Sound Check: The Deaf Acoustics of American Literature Restricted; Files & ToC

Kolb, Rachel (Summer 2020)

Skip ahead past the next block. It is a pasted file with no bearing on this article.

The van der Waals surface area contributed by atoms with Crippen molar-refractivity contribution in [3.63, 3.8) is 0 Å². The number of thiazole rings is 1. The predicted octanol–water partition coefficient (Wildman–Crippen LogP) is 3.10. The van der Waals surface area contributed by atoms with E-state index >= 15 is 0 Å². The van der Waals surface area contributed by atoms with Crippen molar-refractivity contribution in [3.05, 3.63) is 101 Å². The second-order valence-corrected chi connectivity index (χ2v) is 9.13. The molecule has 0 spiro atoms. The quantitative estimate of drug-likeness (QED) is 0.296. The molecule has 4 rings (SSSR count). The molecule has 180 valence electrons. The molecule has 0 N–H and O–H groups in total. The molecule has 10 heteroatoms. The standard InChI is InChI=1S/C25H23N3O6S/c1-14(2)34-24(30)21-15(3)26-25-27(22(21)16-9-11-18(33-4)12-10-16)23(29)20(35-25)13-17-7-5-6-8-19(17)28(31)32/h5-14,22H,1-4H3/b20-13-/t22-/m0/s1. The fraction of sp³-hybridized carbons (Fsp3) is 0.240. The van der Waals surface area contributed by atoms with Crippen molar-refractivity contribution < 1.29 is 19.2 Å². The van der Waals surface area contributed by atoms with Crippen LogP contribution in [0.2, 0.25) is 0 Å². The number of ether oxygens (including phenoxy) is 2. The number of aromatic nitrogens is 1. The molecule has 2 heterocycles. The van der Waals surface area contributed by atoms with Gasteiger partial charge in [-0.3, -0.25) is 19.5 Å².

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This dissertation examines how standardized ideas about acoustics and verbal speech became central to American literary and cultural representations of the “typical” citizen during the mid-nineteenth through early twentieth centuries. Several material and social shifts shaped the emerging sound cultures of this period, which some scholars have termed an era of “ensoniment”: the proliferation of new acoustic technologies, a booming print culture and corresponding literary experiments in representing the speaking voice and the expressive presence of human bodies, and rising cultural preferences for spoken English as an indicator of American citizenship. Embedded within these coalescing auditory and verbal ideas is a strengthening set of associations among sound, hearing, and physical or communicative skill. “Sound Check: The Deaf Acoustics of American Literature” traces this ideology of hearing and speaking ability through the works of several canonical American writers and literary developments from the 1840s through the early twentieth century, examining authors including Henry David Thoreau, Herman Melville, Harriet Beecher Stowe, and Ralph Ellison. By putting representations of sound, silence, and audibility into conversation with concurrent histories and insights of deafness and disability, “Sound Check” investigates the larger variability of human sensory and communicative possibilities, especially against the backdrop of an era that saw the suppression of signed languages and rising cultural demands for verbal assimilation toward the turn of the twentieth century. In showing these parallels, and in positing nontypical embodiment as a valuable critical resource for our discussions of human communication and language, this project resists common and underexamined assumptions of auditory and verbal typicality as standard physiological givens within literary and cultural studies. By putting a “check” on sound as the assumed baseline for linguistic skill, this project uncovers more fluid and variant forms of sensory experience, and it advances deeper understandings of the conceptual models of embodiment that implicitly drive the literary and print cultures of this period. My hope is that “Sound Check” will cast new light on the acoustic investments of written language and literature.

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